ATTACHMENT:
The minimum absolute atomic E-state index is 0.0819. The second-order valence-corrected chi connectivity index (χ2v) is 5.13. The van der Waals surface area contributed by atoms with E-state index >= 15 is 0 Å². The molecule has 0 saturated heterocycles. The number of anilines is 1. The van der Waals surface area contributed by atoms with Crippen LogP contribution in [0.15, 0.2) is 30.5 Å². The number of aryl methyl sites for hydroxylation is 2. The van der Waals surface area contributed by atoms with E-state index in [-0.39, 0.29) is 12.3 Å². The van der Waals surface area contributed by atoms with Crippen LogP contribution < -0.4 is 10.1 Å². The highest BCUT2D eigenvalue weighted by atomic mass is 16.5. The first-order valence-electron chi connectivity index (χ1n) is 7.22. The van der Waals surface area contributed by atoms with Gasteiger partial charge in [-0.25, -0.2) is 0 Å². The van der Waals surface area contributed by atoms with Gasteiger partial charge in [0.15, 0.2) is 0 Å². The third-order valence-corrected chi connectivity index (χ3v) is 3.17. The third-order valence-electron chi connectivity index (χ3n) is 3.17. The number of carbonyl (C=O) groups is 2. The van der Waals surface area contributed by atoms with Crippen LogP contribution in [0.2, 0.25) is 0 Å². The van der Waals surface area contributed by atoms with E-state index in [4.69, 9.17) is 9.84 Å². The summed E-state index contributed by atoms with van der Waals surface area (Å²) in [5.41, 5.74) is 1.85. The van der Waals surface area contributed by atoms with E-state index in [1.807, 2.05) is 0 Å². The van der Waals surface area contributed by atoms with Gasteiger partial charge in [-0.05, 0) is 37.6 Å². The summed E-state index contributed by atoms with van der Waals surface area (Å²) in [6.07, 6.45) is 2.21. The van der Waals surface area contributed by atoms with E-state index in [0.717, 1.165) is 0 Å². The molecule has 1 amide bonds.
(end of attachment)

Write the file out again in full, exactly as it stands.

The minimum absolute atomic E-state index is 0.0819. The second-order valence-corrected chi connectivity index (χ2v) is 5.13. The van der Waals surface area contributed by atoms with E-state index >= 15 is 0 Å². The molecule has 0 saturated heterocycles. The number of anilines is 1. The van der Waals surface area contributed by atoms with Crippen LogP contribution in [0.15, 0.2) is 30.5 Å². The number of aryl methyl sites for hydroxylation is 2. The van der Waals surface area contributed by atoms with E-state index in [-0.39, 0.29) is 12.3 Å². The van der Waals surface area contributed by atoms with Crippen LogP contribution < -0.4 is 10.1 Å². The highest BCUT2D eigenvalue weighted by atomic mass is 16.5. The first-order valence-electron chi connectivity index (χ1n) is 7.22. The van der Waals surface area contributed by atoms with Gasteiger partial charge in [-0.25, -0.2) is 0 Å². The van der Waals surface area contributed by atoms with Gasteiger partial charge in [0.15, 0.2) is 0 Å². The third-order valence-corrected chi connectivity index (χ3v) is 3.17. The third-order valence-electron chi connectivity index (χ3n) is 3.17. The number of carbonyl (C=O) groups is 2. The van der Waals surface area contributed by atoms with Crippen LogP contribution in [0.2, 0.25) is 0 Å². The van der Waals surface area contributed by atoms with E-state index in [4.69, 9.17) is 9.84 Å². The summed E-state index contributed by atoms with van der Waals surface area (Å²) in [5.41, 5.74) is 1.85. The van der Waals surface area contributed by atoms with E-state index in [1.807, 2.05) is 0 Å². The van der Waals surface area contributed by atoms with Gasteiger partial charge in [-0.05, 0) is 37.6 Å². The summed E-state index contributed by atoms with van der Waals surface area (Å²) in [6.07, 6.45) is 2.21. The van der Waals surface area contributed by atoms with E-state index in [0.717, 1.165) is 0 Å². The molecule has 1 amide bonds.